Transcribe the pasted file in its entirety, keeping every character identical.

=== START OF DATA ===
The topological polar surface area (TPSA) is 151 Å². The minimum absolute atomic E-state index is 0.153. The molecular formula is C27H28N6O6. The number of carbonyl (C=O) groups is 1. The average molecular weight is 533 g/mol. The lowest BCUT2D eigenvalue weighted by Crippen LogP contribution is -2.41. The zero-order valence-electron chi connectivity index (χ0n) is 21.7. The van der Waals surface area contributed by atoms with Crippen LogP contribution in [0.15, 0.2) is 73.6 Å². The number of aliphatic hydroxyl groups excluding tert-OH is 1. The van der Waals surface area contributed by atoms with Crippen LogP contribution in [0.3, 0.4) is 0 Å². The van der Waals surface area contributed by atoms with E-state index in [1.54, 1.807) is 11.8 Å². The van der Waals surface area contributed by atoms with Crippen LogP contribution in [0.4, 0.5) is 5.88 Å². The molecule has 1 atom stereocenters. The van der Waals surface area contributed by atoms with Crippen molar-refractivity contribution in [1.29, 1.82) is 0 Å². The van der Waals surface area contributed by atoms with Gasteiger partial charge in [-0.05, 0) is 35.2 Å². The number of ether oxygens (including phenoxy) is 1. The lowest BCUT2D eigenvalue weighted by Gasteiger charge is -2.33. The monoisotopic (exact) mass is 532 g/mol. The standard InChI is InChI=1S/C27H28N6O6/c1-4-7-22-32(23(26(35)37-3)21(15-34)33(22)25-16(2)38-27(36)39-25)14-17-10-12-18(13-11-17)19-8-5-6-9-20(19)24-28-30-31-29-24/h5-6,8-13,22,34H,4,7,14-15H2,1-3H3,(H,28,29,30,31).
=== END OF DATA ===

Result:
The topological polar surface area (TPSA) is 151 Å². The minimum absolute atomic E-state index is 0.153. The molecular formula is C27H28N6O6. The number of carbonyl (C=O) groups is 1. The average molecular weight is 533 g/mol. The lowest BCUT2D eigenvalue weighted by Crippen LogP contribution is -2.41. The zero-order valence-electron chi connectivity index (χ0n) is 21.7. The van der Waals surface area contributed by atoms with Crippen LogP contribution in [0.15, 0.2) is 73.6 Å². The number of aliphatic hydroxyl groups excluding tert-OH is 1. The van der Waals surface area contributed by atoms with Crippen LogP contribution in [0.3, 0.4) is 0 Å². The van der Waals surface area contributed by atoms with E-state index in [1.54, 1.807) is 11.8 Å². The van der Waals surface area contributed by atoms with Crippen LogP contribution in [0.4, 0.5) is 5.88 Å². The molecule has 1 atom stereocenters. The van der Waals surface area contributed by atoms with Crippen molar-refractivity contribution in [1.29, 1.82) is 0 Å². The van der Waals surface area contributed by atoms with Gasteiger partial charge in [-0.05, 0) is 35.2 Å². The number of ether oxygens (including phenoxy) is 1. The lowest BCUT2D eigenvalue weighted by Gasteiger charge is -2.33. The monoisotopic (exact) mass is 532 g/mol. The standard InChI is InChI=1S/C27H28N6O6/c1-4-7-22-32(23(26(35)37-3)21(15-34)33(22)25-16(2)38-27(36)39-25)14-17-10-12-18(13-11-17)19-8-5-6-9-20(19)24-28-30-31-29-24/h5-6,8-13,22,34H,4,7,14-15H2,1-3H3,(H,28,29,30,31).